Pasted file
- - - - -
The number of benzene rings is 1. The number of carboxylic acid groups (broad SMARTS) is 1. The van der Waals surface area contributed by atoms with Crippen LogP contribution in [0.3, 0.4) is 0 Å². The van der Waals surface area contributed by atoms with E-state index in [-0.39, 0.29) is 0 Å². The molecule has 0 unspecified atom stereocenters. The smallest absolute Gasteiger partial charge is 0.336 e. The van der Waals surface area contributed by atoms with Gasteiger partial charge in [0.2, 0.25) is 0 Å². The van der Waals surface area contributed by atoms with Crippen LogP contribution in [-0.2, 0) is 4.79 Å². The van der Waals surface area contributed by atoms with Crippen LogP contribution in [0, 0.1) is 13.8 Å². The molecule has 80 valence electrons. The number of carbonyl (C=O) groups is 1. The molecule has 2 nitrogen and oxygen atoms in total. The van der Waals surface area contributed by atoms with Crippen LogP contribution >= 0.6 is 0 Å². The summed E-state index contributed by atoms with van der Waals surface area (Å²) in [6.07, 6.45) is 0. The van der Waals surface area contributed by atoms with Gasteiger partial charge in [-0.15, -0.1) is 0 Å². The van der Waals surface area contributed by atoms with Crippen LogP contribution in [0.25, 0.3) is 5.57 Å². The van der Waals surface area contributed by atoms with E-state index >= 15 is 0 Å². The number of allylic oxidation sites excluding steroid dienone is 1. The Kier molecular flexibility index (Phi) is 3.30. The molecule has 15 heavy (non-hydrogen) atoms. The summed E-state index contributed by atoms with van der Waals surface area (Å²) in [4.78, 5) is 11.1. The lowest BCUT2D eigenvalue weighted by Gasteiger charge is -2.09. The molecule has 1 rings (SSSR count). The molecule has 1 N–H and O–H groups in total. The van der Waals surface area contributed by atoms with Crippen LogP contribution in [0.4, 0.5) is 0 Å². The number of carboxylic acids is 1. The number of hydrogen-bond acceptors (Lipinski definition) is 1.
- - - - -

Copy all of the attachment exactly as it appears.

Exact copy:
The number of benzene rings is 1. The number of carboxylic acid groups (broad SMARTS) is 1. The van der Waals surface area contributed by atoms with Crippen LogP contribution in [0.3, 0.4) is 0 Å². The van der Waals surface area contributed by atoms with E-state index in [-0.39, 0.29) is 0 Å². The molecule has 0 unspecified atom stereocenters. The smallest absolute Gasteiger partial charge is 0.336 e. The van der Waals surface area contributed by atoms with Gasteiger partial charge in [0.2, 0.25) is 0 Å². The van der Waals surface area contributed by atoms with Crippen LogP contribution in [-0.2, 0) is 4.79 Å². The van der Waals surface area contributed by atoms with Crippen LogP contribution in [0, 0.1) is 13.8 Å². The molecule has 80 valence electrons. The number of carbonyl (C=O) groups is 1. The molecule has 2 nitrogen and oxygen atoms in total. The van der Waals surface area contributed by atoms with Crippen LogP contribution >= 0.6 is 0 Å². The summed E-state index contributed by atoms with van der Waals surface area (Å²) in [6.07, 6.45) is 0. The van der Waals surface area contributed by atoms with Gasteiger partial charge in [-0.15, -0.1) is 0 Å². The van der Waals surface area contributed by atoms with Crippen LogP contribution in [0.25, 0.3) is 5.57 Å². The van der Waals surface area contributed by atoms with E-state index >= 15 is 0 Å². The number of allylic oxidation sites excluding steroid dienone is 1. The Kier molecular flexibility index (Phi) is 3.30. The molecule has 15 heavy (non-hydrogen) atoms. The summed E-state index contributed by atoms with van der Waals surface area (Å²) in [4.78, 5) is 11.1. The lowest BCUT2D eigenvalue weighted by Gasteiger charge is -2.09. The molecule has 1 rings (SSSR count). The molecule has 1 N–H and O–H groups in total. The van der Waals surface area contributed by atoms with Crippen LogP contribution in [0.4, 0.5) is 0 Å². The number of carboxylic acids is 1. The number of hydrogen-bond acceptors (Lipinski definition) is 1.